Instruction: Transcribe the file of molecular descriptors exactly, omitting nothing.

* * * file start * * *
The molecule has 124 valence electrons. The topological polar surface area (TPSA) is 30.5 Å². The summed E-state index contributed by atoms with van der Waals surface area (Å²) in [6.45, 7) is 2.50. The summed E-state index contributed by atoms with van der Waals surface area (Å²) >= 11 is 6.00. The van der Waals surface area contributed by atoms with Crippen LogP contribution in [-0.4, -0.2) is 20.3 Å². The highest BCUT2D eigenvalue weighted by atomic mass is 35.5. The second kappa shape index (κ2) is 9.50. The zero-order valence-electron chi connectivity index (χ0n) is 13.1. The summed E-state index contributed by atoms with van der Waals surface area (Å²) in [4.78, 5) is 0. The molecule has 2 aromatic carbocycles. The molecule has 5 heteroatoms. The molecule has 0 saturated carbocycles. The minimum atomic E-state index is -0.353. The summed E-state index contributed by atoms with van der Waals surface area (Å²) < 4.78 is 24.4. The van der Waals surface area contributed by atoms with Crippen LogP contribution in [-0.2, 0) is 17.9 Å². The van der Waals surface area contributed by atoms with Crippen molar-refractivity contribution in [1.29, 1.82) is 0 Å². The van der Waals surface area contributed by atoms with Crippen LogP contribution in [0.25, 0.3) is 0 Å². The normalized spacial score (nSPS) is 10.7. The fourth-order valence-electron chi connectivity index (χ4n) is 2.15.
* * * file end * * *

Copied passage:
The molecule has 124 valence electrons. The topological polar surface area (TPSA) is 30.5 Å². The summed E-state index contributed by atoms with van der Waals surface area (Å²) in [6.45, 7) is 2.50. The summed E-state index contributed by atoms with van der Waals surface area (Å²) >= 11 is 6.00. The van der Waals surface area contributed by atoms with Crippen LogP contribution in [-0.4, -0.2) is 20.3 Å². The highest BCUT2D eigenvalue weighted by atomic mass is 35.5. The second kappa shape index (κ2) is 9.50. The zero-order valence-electron chi connectivity index (χ0n) is 13.1. The summed E-state index contributed by atoms with van der Waals surface area (Å²) in [4.78, 5) is 0. The molecule has 2 aromatic carbocycles. The molecule has 5 heteroatoms. The molecule has 0 saturated carbocycles. The minimum atomic E-state index is -0.353. The summed E-state index contributed by atoms with van der Waals surface area (Å²) < 4.78 is 24.4. The van der Waals surface area contributed by atoms with Crippen LogP contribution in [-0.2, 0) is 17.9 Å². The van der Waals surface area contributed by atoms with Crippen molar-refractivity contribution in [1.29, 1.82) is 0 Å². The van der Waals surface area contributed by atoms with Crippen LogP contribution in [0.25, 0.3) is 0 Å². The normalized spacial score (nSPS) is 10.7. The fourth-order valence-electron chi connectivity index (χ4n) is 2.15.